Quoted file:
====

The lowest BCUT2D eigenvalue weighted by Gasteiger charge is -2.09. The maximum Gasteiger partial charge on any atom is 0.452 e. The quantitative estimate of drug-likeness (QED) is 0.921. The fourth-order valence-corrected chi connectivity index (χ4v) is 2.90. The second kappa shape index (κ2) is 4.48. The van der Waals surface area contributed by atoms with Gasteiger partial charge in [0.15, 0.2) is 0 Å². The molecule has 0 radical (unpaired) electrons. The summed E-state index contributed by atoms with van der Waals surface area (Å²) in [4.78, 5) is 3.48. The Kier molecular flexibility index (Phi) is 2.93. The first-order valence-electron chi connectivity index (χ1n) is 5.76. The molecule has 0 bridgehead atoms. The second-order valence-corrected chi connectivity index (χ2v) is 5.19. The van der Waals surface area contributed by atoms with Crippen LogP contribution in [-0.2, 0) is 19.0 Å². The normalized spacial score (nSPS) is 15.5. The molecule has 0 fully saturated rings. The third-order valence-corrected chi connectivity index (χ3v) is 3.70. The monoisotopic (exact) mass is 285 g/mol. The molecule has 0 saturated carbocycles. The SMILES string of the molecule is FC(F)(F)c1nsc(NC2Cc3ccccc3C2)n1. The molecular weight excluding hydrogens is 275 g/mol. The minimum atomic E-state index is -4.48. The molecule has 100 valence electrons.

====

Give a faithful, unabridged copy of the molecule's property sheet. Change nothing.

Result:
The lowest BCUT2D eigenvalue weighted by Gasteiger charge is -2.09. The maximum Gasteiger partial charge on any atom is 0.452 e. The quantitative estimate of drug-likeness (QED) is 0.921. The fourth-order valence-corrected chi connectivity index (χ4v) is 2.90. The second kappa shape index (κ2) is 4.48. The van der Waals surface area contributed by atoms with Gasteiger partial charge in [0.15, 0.2) is 0 Å². The molecule has 0 radical (unpaired) electrons. The summed E-state index contributed by atoms with van der Waals surface area (Å²) in [4.78, 5) is 3.48. The Kier molecular flexibility index (Phi) is 2.93. The first-order valence-electron chi connectivity index (χ1n) is 5.76. The molecule has 0 bridgehead atoms. The second-order valence-corrected chi connectivity index (χ2v) is 5.19. The van der Waals surface area contributed by atoms with Crippen LogP contribution in [-0.2, 0) is 19.0 Å². The normalized spacial score (nSPS) is 15.5. The molecule has 0 fully saturated rings. The third-order valence-corrected chi connectivity index (χ3v) is 3.70. The monoisotopic (exact) mass is 285 g/mol. The molecule has 0 saturated carbocycles. The SMILES string of the molecule is FC(F)(F)c1nsc(NC2Cc3ccccc3C2)n1. The molecular weight excluding hydrogens is 275 g/mol. The minimum atomic E-state index is -4.48. The molecule has 100 valence electrons.